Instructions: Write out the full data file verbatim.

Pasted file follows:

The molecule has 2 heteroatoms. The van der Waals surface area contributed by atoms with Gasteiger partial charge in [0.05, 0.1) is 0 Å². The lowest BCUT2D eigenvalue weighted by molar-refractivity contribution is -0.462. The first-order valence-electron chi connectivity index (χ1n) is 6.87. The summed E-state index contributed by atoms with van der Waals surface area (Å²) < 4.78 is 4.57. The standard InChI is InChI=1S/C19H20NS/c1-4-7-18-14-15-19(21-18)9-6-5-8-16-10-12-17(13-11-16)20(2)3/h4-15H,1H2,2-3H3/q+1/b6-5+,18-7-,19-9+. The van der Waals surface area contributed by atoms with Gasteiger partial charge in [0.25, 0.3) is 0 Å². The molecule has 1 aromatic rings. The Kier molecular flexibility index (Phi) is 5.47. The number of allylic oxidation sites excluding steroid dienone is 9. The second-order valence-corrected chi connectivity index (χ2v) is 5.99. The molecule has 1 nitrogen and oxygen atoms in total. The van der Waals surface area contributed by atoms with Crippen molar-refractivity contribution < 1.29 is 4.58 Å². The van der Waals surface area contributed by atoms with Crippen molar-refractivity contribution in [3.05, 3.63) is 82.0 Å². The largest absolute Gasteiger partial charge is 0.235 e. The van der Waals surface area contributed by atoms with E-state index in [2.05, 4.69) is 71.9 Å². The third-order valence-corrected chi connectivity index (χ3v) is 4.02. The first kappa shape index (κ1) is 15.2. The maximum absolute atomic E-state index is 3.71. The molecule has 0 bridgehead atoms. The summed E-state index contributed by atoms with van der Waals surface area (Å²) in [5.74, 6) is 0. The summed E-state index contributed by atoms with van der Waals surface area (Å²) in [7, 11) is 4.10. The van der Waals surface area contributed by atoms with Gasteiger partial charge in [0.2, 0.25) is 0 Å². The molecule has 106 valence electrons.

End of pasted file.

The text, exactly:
The molecule has 2 heteroatoms. The van der Waals surface area contributed by atoms with Gasteiger partial charge in [0.05, 0.1) is 0 Å². The lowest BCUT2D eigenvalue weighted by molar-refractivity contribution is -0.462. The first-order valence-electron chi connectivity index (χ1n) is 6.87. The summed E-state index contributed by atoms with van der Waals surface area (Å²) < 4.78 is 4.57. The standard InChI is InChI=1S/C19H20NS/c1-4-7-18-14-15-19(21-18)9-6-5-8-16-10-12-17(13-11-16)20(2)3/h4-15H,1H2,2-3H3/q+1/b6-5+,18-7-,19-9+. The van der Waals surface area contributed by atoms with Gasteiger partial charge in [0.25, 0.3) is 0 Å². The molecule has 1 aromatic rings. The Kier molecular flexibility index (Phi) is 5.47. The number of allylic oxidation sites excluding steroid dienone is 9. The second-order valence-corrected chi connectivity index (χ2v) is 5.99. The molecule has 1 nitrogen and oxygen atoms in total. The van der Waals surface area contributed by atoms with Crippen molar-refractivity contribution < 1.29 is 4.58 Å². The van der Waals surface area contributed by atoms with Crippen molar-refractivity contribution in [3.05, 3.63) is 82.0 Å². The largest absolute Gasteiger partial charge is 0.235 e. The van der Waals surface area contributed by atoms with E-state index in [2.05, 4.69) is 71.9 Å². The third-order valence-corrected chi connectivity index (χ3v) is 4.02. The first kappa shape index (κ1) is 15.2. The maximum absolute atomic E-state index is 3.71. The molecule has 0 bridgehead atoms. The summed E-state index contributed by atoms with van der Waals surface area (Å²) in [5.74, 6) is 0. The summed E-state index contributed by atoms with van der Waals surface area (Å²) in [7, 11) is 4.10. The van der Waals surface area contributed by atoms with Gasteiger partial charge in [0.2, 0.25) is 0 Å². The molecule has 106 valence electrons.